“This new fixed-dose combination is a public good that has been developed according to patients’ needs by being easy to use, more affordable and a quality product,” said Dr. Bernard Pecoul, Executive Director of DNDi. “The fact that ASMQ has been successfully developed, funded, and delivered by public partners in Brazil, Europe, and Southeast Asia as part of DNDi’s FACT Consortium shows an alternative way to develop drugs for neglected diseases.”
ASMQ is targeted as first-line treatment for children and adults suffering from uncomplicated P. falciparum malaria cases in Latin America and Asia. Every year, there are approximately 1 million cases of malaria in Latin America (25% of which are P. falciparum cases, and the majority of which are in Brazil), and approximately 3 million cases in Asia, where 30% of the global malaria-related mortality is found.
“This is good news for patients around the world as more affordable and easy-to-use fixed-dose treatment for malaria are needed,” Prof Nick White, Professor of Tropical Medicine at Oxford University. “With effective, safe, easier to use, and better tolerated treatments like this becoming available, it’s ever more urgent that we make sure these treatments reach the patients who actually need them.”
Malaria in Figures
Malaria is a major cause of morbidity and mortality worldwide: malaria slows economic growth by 1.3% per year in endemic areas.
The disease is present in over 100 countries and threatens half of the world’s population.
Every year, 350 to 500 million cases of malaria occur worldwide, with over 1 million deaths.
99% of malaria cases in Brazil are found in the Amazonian basin, where the Brazilian national control program authorities have conducted the intervention study with ASMQ in programmatic use.
A part of the Oswaldo Cruz Foundation (Fiocruz) of the Government of the Federative Republic of Brazil, Farmanguinhos/Fiocruz is one of the largest pharmaceutical laboratories in Brazil and has a long history of drug production in the field of neglected diseases, particularly for the treatment of AIDS. Farmanguinhos/Fiocruz produces more than two billion pharmaceutical components per year, not just for AIDS but also for the treatment of endemic diseases such as malaria (ASMQ; primaquine and chloroquine), leprosy, tuberculosis, and filariasis. Farmanguinhos is located in the state of Rio de Janeiro. For further information, please consult www.far.fiocruz.br.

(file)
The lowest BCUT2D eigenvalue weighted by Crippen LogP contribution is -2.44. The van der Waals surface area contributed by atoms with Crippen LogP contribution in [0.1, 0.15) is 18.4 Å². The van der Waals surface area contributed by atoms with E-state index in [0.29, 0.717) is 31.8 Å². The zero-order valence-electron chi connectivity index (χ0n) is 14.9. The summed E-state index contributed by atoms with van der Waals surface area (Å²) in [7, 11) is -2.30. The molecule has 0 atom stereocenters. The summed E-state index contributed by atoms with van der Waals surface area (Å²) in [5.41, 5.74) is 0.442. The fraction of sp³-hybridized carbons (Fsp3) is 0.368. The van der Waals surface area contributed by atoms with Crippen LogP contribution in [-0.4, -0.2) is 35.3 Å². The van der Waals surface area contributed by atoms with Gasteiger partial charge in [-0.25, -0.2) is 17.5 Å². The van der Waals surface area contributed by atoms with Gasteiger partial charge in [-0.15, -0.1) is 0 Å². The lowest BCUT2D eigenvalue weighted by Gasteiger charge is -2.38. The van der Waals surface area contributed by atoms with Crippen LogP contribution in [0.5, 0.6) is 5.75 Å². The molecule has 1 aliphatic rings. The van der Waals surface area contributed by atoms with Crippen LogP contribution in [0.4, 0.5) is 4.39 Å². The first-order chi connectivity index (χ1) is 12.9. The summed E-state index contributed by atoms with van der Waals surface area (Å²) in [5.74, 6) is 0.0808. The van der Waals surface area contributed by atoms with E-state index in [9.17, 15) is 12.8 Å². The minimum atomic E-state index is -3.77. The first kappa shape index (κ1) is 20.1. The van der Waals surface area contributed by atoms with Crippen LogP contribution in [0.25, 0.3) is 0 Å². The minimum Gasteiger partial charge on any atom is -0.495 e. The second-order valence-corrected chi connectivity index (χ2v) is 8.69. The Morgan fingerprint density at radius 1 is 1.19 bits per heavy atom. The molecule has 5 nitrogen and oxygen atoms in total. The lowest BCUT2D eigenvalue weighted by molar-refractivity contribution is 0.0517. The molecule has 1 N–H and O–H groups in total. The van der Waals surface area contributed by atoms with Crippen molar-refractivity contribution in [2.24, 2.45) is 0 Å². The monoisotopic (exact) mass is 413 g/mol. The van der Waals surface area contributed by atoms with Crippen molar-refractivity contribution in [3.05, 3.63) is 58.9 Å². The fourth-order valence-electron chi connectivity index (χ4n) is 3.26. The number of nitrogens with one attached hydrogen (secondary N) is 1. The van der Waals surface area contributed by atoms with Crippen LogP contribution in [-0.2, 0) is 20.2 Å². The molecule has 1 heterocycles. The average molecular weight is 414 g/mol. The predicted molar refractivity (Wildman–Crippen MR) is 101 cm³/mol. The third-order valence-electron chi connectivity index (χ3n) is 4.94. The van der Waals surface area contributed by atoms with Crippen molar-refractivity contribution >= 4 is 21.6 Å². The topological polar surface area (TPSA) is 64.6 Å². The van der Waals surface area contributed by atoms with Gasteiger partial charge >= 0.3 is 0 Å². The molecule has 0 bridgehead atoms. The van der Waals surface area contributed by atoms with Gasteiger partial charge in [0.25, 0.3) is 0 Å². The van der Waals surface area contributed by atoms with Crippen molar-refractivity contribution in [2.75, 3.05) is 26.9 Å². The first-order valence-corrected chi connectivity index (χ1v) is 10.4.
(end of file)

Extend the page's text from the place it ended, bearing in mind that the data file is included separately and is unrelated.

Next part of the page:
The Drugs for Neglected Diseases initiative (DNDi) is an independent, not-for-profit product development partnership working to research and develop new and improved treatments for neglected diseases such as malaria, leishmaniasis, human African trypanosomiasis, and Chagas disease. With the objective to address unmet patient needs for these diseases, DNDi was established in 2003 by Institut Pasteur and Médecins Sans Frontières along with four publicly-funded research organizations in neglected disease-endemic countries. Working in partnership with industry and academia, DNDi has the largest ever R&D portfolio for the kinetoplastid diseases and currently has 6 clinical and 4 preclinical projects. In 2007, DNDi delivered its first product, a fixed-dose antimalarial “ASAQ”, in partnership with sanofi-aventis; now in 2008, DNDi is delivering its second product, fixed-dose “ASMQ”.
For further information, please consult www.dndi.org.
The Fixed-Dose Artesunate-based Combination Therapies (FACT) Project, initiated in 2002, demonstrates the efficacy of public partnerships in the field of drug R&D for neglected diseases. Fast-track development, testing, and registration of the two fixed-dose combinations, artesunate-amodiaquine (ASAQ) and artesunate-mefloquine (ASMQ), were the primary objectives of the project and have been achieved.
The multi-partner FACT Project Consortium consists of DNDi; Farmanguinhos/Fiocruz, Brazil; Tropival of the Bordeaux II University, France; Oxford University, UK; Universiti Sains Malaysia; Mahidol University, Thailand; TDR in Switzerland; and the Centre National de Recherche et de Formation sur le Paludisme (CNRFP) in Burkina Faso. Consistent with DNDi’s mission of collaboration based on relative strengths, the FACT Project capitalizes on the skills and know-how of a broad range of partners in both developing and developed countries. Thus far, the FACT Project has received financial support from the European Union; Agence Française de Développement (AFD); the Dutch, the Spanish, and the UK governments; and MSF.
Wagner de Oliveira